The Order 1886 Review: A Knight to Remember

The Order 1886 enamoured us with its impeccable visual presentation of a steampunk-esque Victorian London at E3 2013, but since then has received mixed critical receptions from the various preview builds and demonstrations on show. Ready at Dawn present the order as a title that seamlessly blends cinematics and gameplay into a game that’s blurs the lines between interaction and spectation to produce entirely new experience. Here we take a look at Ready at Dawn’s game, assessing the extent to which this title is successful in providing entertainment.

They say a picture speaks a thousand words and with that in mind I’m certain that my words cannot do justice to any of the screenshots of videos you may view prior to playing The Order first hand. The game is simply gorgeous, and sets a benchmark for the capabilities of the Playstation 4. Everything from the environments at a larger scale, to the finer details such as those of a individual room feature a breathtaking amount of attention from the developers. While PC titles such as The Witcher 3 and Crysis may outshine The Order in terms of raw texture resolutions, Ready at Dawn are absolutely unmatched in regards to the amount of unique personalisation and attention they have poured into each and every individual environment, and subsequently The Order is a visual pleasure from start to finish.

Of course aesthetics aren’t the measure by which the quality of a video game is typically judged, at least not wholly. The Order 1886 features gameplay in the form of a relatively standard third person shooter and cover system, as well as occasional quick time events and what can be best labelled as ‘walking segments’. These gameplay segments are generally enjoyable and the aforementioned attention to environmental detail feeds into this as walking and shooting segments would be much less pleasurable if the environments they took place in were visually unappealing.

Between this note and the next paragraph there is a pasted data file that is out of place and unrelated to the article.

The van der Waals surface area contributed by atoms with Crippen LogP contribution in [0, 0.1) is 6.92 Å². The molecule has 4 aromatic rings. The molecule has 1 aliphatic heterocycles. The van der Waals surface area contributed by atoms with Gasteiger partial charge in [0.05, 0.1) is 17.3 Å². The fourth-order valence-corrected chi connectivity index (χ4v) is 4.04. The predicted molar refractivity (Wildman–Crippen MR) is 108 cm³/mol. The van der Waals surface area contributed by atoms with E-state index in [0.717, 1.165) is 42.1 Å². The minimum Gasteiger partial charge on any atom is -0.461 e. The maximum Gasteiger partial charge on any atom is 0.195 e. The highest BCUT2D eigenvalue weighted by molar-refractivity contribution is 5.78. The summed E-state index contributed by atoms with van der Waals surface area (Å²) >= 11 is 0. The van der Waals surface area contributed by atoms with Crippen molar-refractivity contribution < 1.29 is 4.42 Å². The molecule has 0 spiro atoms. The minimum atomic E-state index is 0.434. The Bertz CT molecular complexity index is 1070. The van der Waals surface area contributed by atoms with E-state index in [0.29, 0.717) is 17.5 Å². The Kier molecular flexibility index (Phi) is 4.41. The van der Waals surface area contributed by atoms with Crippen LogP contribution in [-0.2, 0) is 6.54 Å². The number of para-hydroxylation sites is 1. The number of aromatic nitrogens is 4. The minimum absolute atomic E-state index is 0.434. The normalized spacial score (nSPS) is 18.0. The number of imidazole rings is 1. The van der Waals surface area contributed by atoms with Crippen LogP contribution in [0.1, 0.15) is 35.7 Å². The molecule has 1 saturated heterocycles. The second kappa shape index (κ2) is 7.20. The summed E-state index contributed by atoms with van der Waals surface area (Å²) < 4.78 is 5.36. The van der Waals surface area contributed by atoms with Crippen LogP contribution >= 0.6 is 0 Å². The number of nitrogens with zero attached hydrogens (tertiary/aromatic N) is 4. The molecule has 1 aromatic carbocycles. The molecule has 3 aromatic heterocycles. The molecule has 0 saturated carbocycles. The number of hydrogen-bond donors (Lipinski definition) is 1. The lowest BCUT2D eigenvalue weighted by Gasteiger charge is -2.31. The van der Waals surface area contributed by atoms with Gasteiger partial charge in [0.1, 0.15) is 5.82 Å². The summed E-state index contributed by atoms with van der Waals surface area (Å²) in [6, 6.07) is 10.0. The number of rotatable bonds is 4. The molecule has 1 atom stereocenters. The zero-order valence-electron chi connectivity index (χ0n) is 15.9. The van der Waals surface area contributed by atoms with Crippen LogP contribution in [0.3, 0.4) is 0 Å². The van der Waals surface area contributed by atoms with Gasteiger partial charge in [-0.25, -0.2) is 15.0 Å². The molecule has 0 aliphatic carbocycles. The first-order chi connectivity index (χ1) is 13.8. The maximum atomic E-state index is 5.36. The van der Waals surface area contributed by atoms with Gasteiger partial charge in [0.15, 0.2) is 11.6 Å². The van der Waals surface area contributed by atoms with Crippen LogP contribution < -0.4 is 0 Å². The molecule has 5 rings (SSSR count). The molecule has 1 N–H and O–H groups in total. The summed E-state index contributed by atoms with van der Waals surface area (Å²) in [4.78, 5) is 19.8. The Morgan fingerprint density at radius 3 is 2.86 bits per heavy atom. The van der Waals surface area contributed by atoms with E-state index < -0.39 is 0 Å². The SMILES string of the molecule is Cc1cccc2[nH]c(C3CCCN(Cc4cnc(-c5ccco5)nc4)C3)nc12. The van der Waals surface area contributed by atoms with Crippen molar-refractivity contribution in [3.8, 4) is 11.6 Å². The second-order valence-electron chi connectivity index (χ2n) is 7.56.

Gunplay itself is relatively refined, with each weapon offering substantial and appropriate feedback thanks to considerable recoil and visible impact on the enemies subjected to their firepower. Dismemberment can occur with the games more powerful weapons, yet its performed more tastefully so than games like Gears of War where characters explode into pools of blood. Some environmental interaction is also present, with bullets shattering glass and interacting with other objects such as ornaments, although these typically have no substancial effect on the environmental layout or gameplay. The games more unique weapons are especially satisfying to wield, allowing you to blast through large numbers of enemies with spectacular effects. One such weapon, the thermite rifle allows you to shoot gas at enemies, while the weapons secondary fire can ignite the gas clouds. Watching hordes of your foes doused in the flames is terribly satisfying, and these weapons feel empowering compared to the otherwise rather typical arsenal of rifles, shotguns and pistols.